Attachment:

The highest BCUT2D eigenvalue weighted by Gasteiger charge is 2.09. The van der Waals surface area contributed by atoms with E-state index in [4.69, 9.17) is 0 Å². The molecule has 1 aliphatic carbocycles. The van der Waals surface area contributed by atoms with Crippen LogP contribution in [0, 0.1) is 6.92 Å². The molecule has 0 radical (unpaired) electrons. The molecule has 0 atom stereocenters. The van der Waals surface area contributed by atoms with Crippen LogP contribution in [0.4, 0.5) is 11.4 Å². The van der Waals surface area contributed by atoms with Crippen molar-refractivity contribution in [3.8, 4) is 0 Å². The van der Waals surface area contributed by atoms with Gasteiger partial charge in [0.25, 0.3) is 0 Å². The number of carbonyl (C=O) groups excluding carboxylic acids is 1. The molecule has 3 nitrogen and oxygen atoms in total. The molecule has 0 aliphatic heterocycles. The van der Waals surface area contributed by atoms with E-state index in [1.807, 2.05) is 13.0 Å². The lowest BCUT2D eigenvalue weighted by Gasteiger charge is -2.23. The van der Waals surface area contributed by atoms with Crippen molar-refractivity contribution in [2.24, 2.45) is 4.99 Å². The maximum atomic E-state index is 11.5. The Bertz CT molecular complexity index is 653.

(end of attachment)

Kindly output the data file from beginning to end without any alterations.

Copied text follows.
The highest BCUT2D eigenvalue weighted by Gasteiger charge is 2.09. The van der Waals surface area contributed by atoms with E-state index in [4.69, 9.17) is 0 Å². The molecule has 1 aliphatic carbocycles. The van der Waals surface area contributed by atoms with Crippen LogP contribution in [0, 0.1) is 6.92 Å². The molecule has 0 radical (unpaired) electrons. The molecule has 0 atom stereocenters. The van der Waals surface area contributed by atoms with Crippen LogP contribution in [0.4, 0.5) is 11.4 Å². The van der Waals surface area contributed by atoms with Crippen molar-refractivity contribution in [3.8, 4) is 0 Å². The van der Waals surface area contributed by atoms with Gasteiger partial charge in [0.25, 0.3) is 0 Å². The number of carbonyl (C=O) groups excluding carboxylic acids is 1. The molecule has 3 nitrogen and oxygen atoms in total. The molecule has 0 aliphatic heterocycles. The van der Waals surface area contributed by atoms with E-state index in [1.807, 2.05) is 13.0 Å². The lowest BCUT2D eigenvalue weighted by Gasteiger charge is -2.23. The van der Waals surface area contributed by atoms with Crippen molar-refractivity contribution in [2.24, 2.45) is 4.99 Å². The maximum atomic E-state index is 11.5. The Bertz CT molecular complexity index is 653.